Almost a year ago, on June 21, 2015, Taylor Swift published a letter to Apple. In the letter, she explained why she would initially keep her music from Apple's brand-new streaming service, Apple Music. Her letter, and her earlier decision to remove her music from Spotify, sparked criticism from hundreds of people. They only saw Taylor's comments that Spotify doesn't pay artists very much and Apple Music wouldn't be paying any artists, writers, or producers for the 3-month trial of Apple Music. They thought (and many still think this) that she is greedy and only cares about herself. In reality, though, as Taylor explained in both of her statements, she made this decision in support of the smaller artists who don't have sold-out world tours and millions of album sales. The lesser-known artists need every penny they can get, so they can't pull their music from a streaming service that screws them over.

All of this is to say that, while I wish Taylor would return to Spotify, I understand her reasons and I agree with her.

Music has value.

Creative writing has value.

Theatre has value.

Art of any type has value. As C.S. Lewis said, "It has no survival value. Rather, it is one of those things that give value to survival."

Online streaming services and online piracy hurt the art industries and ignore the value of an artist's piece. Many people even expect artists to donate their creations and time by saying, "You'll get good exposure!" Exposure is good and all, but an artist can't afford to do everything for free. There's the cost of materials to consider, for one thing. Secondly, one free piece "for exposure" will often lead to another and another, and that creates a perpetual cycle where artists never get paid.

As a writer, I love to share my prose and poetic pieces. I don't mind putting them on my Tumblr or my blog, where it's free for everyone to view. But, at the same time, I want creative writing to be my career, and we live in a world where one needs to be able to make a living. So, I can't share all my writing for free, especially my novels, which I put months of work into. Would you expect a surgeon to remove your appendix or a mechanic to fix your car for free?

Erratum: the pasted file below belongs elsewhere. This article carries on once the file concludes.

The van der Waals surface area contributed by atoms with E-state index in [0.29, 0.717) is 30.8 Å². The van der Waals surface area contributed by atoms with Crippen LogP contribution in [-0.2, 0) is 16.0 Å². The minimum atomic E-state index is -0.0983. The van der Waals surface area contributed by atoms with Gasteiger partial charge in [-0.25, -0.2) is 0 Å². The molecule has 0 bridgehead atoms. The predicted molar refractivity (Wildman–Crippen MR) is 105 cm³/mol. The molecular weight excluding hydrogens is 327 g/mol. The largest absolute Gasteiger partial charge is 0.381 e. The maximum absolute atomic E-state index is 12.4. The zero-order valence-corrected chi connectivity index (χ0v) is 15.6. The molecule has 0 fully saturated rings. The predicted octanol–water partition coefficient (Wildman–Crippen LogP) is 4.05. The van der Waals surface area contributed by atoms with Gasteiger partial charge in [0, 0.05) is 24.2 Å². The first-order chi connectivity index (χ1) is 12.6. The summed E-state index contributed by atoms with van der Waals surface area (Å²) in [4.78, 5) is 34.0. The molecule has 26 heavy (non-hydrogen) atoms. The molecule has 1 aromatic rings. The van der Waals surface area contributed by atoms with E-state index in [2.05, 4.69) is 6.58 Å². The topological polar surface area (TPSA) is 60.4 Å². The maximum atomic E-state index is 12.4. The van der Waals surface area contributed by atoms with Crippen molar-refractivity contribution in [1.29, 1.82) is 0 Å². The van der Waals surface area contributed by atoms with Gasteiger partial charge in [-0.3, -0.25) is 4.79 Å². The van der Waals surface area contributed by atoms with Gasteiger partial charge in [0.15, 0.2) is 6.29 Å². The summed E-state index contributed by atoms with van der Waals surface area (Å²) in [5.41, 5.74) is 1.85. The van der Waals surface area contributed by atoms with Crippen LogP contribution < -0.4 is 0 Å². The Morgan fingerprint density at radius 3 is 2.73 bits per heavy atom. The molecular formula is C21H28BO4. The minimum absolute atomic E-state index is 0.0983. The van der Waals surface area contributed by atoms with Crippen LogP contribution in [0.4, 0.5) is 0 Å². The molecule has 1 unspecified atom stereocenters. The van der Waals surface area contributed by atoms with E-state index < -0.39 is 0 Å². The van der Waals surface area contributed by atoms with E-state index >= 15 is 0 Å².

Art of any type is a career option. After all, we're often told to find a field we love so going to work every day won't be a hardship. Yet, creative types are often discouraged from doing what they love full-time because they can't make a living doing it, which is all because many people don't think art has as much value.

Value is subjective, I know. But art saves lives--a creative outlet is often the reason a suicidal person chooses not to end his or her life. Art brings joy on gray days. Art is more important than many people seem to think. Creating and/or enjoying art can be the difference between surviving and thriving.

So next time you're about to read a pirated book online, consider the author you are hurting. Instead of pirating the book, see if your local public library has it. And if they don't, most libraries have a system where you can request books for them to order. The next time you find a song you love on Spotify, don't download it illegally. Buy it on iTunes the next time you have spending money or, if you really love the artist, buy their CD. We can't all make it to Broadway shows, but you can support your local community theater productions and sign petitions asking for legal recordings of Broadway musicals. Go to local art galleries; go to local art museums--many are free or have student discounts or free nights. Make sure to credit artists when you use their drawings and paintings for posts. Give art the value it deserves.